As with any agreement, a CVA carries obligations and protections. When compared to a contract signed when say, purchasing a house, there will be benefits, but there are also certain rules you must adhere to. In this blog, we’re letting you know the legal and financial implications of a CVA.

Legal implications of a CVA

A Company Voluntary Arrangement (CVA) is legally binding. This means that you must abide by the agreed terms once you enter into a CVA. Once you’ve committed, you have to stick to the rules. There are no months off with a CVA.

An insolvency practitioner acts as a supervisor for the CVA. They are there to ensure that all parties, you and your creditors, play by the rules. If a company fails to stick to the terms outlined in a CVA, creditors will take legal action. It’s the same as any other contract; if you don’t pay the rent, you will get evicted.

Financial implications of a CVA

Sometimes, a CVA can help a company manage their debt more effectively. One aspect of a CVA is rescheduling your payment terms to suit your cash flow better.

It is worth noting that a CVA is going to impact your credit rating negatively. The concept is similar to if you were to stop paying your credit card debts on time, it would impact your personal credit score. A CVA will significantly affect your business’ credit score while you’re in it.

During a CVA, shareholders may not receive any dividends. If dividends are received, they definitely won’t be at the same level as they were before entering the CVA. It’s highly likely that you’ll need to pause big payouts to people within the company while you’re in the CVA.

CVA implications

How does a CVA affect employees?

A CVA can also impact employees and their wages. Often CVAs can lead to job losses or pay cuts. When your business has its back against the wall, some very tough decisions will need to be made. Some of these decisions may involve job cuts or reducing people’s salaries.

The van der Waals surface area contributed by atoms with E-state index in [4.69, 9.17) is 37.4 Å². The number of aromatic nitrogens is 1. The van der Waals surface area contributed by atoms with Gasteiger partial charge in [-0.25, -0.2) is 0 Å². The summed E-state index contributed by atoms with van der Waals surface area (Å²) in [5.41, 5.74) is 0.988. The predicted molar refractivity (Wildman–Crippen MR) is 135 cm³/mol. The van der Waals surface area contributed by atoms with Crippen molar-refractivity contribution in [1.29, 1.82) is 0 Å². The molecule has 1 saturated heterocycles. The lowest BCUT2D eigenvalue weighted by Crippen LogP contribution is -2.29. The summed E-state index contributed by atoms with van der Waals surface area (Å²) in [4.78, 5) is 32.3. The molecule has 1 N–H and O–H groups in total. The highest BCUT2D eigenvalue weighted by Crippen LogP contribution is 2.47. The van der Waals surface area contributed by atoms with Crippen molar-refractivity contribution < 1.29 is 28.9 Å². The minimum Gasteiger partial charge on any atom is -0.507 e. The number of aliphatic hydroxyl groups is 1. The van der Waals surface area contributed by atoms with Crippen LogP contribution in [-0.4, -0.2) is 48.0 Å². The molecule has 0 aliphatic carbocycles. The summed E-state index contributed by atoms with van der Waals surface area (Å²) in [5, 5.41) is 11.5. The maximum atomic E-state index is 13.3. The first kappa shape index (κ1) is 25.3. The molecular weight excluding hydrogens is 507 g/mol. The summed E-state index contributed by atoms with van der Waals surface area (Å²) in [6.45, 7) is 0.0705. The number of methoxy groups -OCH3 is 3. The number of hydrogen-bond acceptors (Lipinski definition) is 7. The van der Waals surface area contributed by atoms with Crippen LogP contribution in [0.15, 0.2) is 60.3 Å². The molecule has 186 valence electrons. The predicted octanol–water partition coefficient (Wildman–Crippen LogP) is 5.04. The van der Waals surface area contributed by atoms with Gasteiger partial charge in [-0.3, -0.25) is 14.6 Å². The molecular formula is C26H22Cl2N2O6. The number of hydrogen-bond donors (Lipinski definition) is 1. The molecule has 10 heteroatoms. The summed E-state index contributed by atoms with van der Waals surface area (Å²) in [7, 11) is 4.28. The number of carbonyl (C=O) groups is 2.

How does a CVA affect directors?

Directors have many responsibilities and liabilities in a CVA process. Sometimes, it can be appropriate for directors to relinquish some control over the company’s finances. As a director, you may need to employ a financial director who can manage the business’s cash flow. Some directors prefer to pass on some control to try and get out of the situation in a more efficient way.

In a CVA, directors are still liable for things like personal guarantees. We’ve had a few chats recently where directors have taken many personal guarantees, and a CVA won’t do anything for you in this case.

In conclusion, it’s very important to understand that CVAs are very complex legal processes with serious implications. A CVA can definitely help to provide relief, but they also come with risks and responsibilities.

If you are interested in the process of a CVA, please don’t rush into it with the first person you speak to. Make sure that you seek advice from insolvency professionals who have lots of experience dealing with CVAs. We hope that you’ve found this blog useful regarding the legal and financial implications of a CVA, don’t hesitate to contact us if you need any support. We’re here to help you as the company director.

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I'm Chris Worden, Managing Director at 1st Business Rescue. With over 7 years of experience, I help UK directors navigate the complex world of UK corporate insolvency. We offer free and independent advice to UK directors and advise them about what options may be available to them if their limited company starts to struggle. I am passionate about helping other directors overcome their business challenges and get back on their feet, as I was once in the same position as them. I had a business that became insolvent, and the advice out there was confusing and overwhelming. I am here to provide honest and valuable advice to UK directors.  I am proud to say that we are one of the only 5-star corporate insolvency companies on Trustpilot with hundreds of 5-star reviews, and we publish videos weekly on our YouTube channel. Our channel is designed to educate UK directors about insolvency and debt advice. Check it out here:

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